The owner couldn’t imagine the loss and begged AJ to stay, offering him 10% equity in the business if he would remain. Perfect. Now he worked to surmount the next phase of his plan—to use the 10% equity as collateral for a loan to buy the rest of the company outright. Right and left he was refused until he also pledged the equity in his small home as the additional collateral he would need for the loan. This time he succeeded, and within the 10-year period had successfully purchased the car wash business he was working for, in full. He went on to purchase multiple other washes and noted with pride that he had appeared on the cover of Car Wash Magazine (coincidentally near the time that one of my clients, Dan Dyer and NASCAR Car Wash appeared on the cover of that publication as well).
Today at the age most native-born Americans are still working for an hourly wage, Rassamni has authored two books – Gaining The Unfair Advantage and the newly released Exponential Success System – and spends his time as an educator and speaker. (More about AJ at www.ajrassamni.com).
Nadine Lajoie, Former Canadian Citizen, Realtor, Motorcyle Racer and TV/Radio Host
Nadine Lajoie endured a difficult childhood in Quebec, Canada “on a chicken farm” and credits her profound success to “the stubbornness of an immigrant”. Her motto for living is “never give up.”
She bemoans the difficulty of making the legal move to the U.S. “Even if you have money, start a business and employ people, the requirements are really strict and bureaucracy is maximized,” she says. It took Nadine four years and two refusals to get her E-2 Immigration Visa to operate her business from within the U.S. “Now I understand why there are so many ‘illegals’ here,” she says.
Through her real estate business she has done 14 deals in 3 states and has provided jobs to more than 25 people so far. She credits her business success to a “Champion Mindset” using the lessons she’d learned in music and sports. A former champion motorcycle road racer (at 180 mph) she developed what she now calls the “5 Secrets of a High Achiever”:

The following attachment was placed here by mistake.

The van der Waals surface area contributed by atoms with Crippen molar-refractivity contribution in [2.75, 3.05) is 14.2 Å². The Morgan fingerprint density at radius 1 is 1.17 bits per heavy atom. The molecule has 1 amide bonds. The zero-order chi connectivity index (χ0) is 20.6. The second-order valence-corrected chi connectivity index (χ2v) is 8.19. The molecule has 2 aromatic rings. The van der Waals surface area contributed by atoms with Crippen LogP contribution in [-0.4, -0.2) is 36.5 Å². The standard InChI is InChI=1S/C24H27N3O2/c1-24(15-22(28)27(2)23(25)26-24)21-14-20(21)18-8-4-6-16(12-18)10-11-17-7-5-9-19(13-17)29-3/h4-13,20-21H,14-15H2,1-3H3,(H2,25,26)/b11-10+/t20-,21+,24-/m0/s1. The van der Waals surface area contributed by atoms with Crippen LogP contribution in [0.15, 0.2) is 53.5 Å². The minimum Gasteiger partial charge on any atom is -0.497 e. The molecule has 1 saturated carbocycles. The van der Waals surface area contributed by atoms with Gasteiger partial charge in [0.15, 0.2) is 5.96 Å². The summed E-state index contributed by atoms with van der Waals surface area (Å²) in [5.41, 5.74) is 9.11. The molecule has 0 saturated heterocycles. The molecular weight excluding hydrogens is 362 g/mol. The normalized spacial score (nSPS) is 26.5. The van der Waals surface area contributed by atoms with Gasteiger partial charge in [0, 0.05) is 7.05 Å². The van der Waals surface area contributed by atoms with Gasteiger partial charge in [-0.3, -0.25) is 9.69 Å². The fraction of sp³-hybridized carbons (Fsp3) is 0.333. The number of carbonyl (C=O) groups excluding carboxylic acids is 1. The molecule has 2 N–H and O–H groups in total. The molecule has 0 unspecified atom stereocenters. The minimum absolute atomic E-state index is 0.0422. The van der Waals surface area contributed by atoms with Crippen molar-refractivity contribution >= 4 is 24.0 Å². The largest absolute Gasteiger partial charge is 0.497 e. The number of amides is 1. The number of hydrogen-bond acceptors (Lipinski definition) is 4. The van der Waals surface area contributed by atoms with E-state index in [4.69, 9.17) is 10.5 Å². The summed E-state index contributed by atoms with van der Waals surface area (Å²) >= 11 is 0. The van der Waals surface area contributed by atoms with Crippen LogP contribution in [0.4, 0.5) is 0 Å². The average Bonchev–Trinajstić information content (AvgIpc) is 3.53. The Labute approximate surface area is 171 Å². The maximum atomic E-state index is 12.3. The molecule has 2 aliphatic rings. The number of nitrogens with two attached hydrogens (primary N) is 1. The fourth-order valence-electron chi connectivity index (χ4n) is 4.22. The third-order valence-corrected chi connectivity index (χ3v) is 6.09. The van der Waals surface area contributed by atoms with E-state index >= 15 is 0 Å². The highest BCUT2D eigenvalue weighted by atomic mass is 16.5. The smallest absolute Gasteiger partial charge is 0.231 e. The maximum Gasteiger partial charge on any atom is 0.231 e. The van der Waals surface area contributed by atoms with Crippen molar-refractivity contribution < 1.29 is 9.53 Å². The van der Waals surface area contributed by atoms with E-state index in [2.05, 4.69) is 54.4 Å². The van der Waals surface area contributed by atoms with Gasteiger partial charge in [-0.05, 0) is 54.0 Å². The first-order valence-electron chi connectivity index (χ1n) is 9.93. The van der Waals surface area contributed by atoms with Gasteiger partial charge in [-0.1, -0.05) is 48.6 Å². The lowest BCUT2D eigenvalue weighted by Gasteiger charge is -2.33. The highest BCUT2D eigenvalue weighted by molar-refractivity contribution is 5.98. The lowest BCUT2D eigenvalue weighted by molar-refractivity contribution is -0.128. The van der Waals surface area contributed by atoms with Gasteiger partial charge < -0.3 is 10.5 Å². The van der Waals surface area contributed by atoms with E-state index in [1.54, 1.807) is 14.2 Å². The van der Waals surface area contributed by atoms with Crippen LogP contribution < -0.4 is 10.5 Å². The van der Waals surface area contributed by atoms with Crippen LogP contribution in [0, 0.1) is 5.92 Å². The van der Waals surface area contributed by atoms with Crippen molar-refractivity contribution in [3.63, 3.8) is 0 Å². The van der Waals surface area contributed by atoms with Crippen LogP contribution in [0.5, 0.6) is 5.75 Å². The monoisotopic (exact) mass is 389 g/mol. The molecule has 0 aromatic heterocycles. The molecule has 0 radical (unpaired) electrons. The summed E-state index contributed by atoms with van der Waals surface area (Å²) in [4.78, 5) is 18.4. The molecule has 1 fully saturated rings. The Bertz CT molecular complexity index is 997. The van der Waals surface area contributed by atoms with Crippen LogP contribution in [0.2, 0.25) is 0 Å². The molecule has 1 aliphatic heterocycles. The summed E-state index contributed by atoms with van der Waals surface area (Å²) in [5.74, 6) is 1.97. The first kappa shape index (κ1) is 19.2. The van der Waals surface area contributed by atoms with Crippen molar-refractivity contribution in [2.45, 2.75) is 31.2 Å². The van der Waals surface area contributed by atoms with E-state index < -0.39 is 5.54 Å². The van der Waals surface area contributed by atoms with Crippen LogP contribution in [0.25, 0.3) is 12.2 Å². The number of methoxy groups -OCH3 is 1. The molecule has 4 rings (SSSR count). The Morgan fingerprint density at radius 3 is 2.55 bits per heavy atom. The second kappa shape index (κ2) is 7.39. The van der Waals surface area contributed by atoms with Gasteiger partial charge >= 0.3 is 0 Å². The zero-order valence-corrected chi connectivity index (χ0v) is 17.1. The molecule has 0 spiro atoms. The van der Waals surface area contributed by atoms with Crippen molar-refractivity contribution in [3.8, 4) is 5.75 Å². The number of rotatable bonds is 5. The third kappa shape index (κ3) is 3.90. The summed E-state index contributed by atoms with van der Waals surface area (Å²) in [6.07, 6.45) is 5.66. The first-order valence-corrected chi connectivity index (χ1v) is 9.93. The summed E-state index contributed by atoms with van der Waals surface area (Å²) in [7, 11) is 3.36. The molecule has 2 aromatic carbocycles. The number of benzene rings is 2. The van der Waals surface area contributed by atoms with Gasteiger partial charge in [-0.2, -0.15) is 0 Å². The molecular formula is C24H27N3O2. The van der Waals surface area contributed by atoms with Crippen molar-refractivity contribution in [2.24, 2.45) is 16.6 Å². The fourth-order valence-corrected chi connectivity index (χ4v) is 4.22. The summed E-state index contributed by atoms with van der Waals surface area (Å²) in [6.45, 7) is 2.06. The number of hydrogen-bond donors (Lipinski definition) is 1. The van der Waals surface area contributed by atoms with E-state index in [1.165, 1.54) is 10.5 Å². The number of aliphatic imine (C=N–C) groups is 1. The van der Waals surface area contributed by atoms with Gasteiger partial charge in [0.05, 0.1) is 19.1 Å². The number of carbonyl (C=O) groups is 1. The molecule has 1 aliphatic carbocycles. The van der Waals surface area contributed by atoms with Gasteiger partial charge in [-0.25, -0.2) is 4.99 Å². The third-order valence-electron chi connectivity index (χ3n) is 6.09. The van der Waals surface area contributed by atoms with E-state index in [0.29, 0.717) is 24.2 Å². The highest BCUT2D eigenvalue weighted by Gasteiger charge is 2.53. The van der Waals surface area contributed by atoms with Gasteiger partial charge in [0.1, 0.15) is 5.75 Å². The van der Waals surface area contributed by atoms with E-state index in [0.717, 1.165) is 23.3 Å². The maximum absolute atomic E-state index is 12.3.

- Coaching and
Upon her arrival to the U.S. in 2007 Nadine spoke little English, but attended the best conferences she could find to learn from successful real estate entrepreneurs. The concepts were daunting and the language barrier made her frustration must worse. She added two more traits to her arsenal: “Be stubborn and relentless.” Finally, a little success—then the RE crisis took her hard won strategies away. She managed to lose only $500, but then began a new set of challenges as it took 6 weeks to open a bank account, insurance companies turned her away and utility firms could not start services to her houses because she didn’t have a Social Security number, which she couldn’t obtain without an immigration VISA, which required “a substantial amount of investment at risk that is already invested in the U.S. and has created jobs”…. All without a Social Security number? A veritable Catch 22.
But true to her motto, Nadine has never given up. She became a millionaire at age 41 and has now appeared in USA Today, ABC, Fox and CBS Money Watch (among other programs) and is the author of “Win The Race of Life.” She has also proven irrefutably that raw stubbornness and force of will can be an invaluable trait.
Source Article from http://www.forbes.com/sites/cherylsnappconner/2014/05/20/business-lessons-from-immigrant-entrepreneurs/?ss=leadership
Business Lessons From Immigrant Entrepreneurs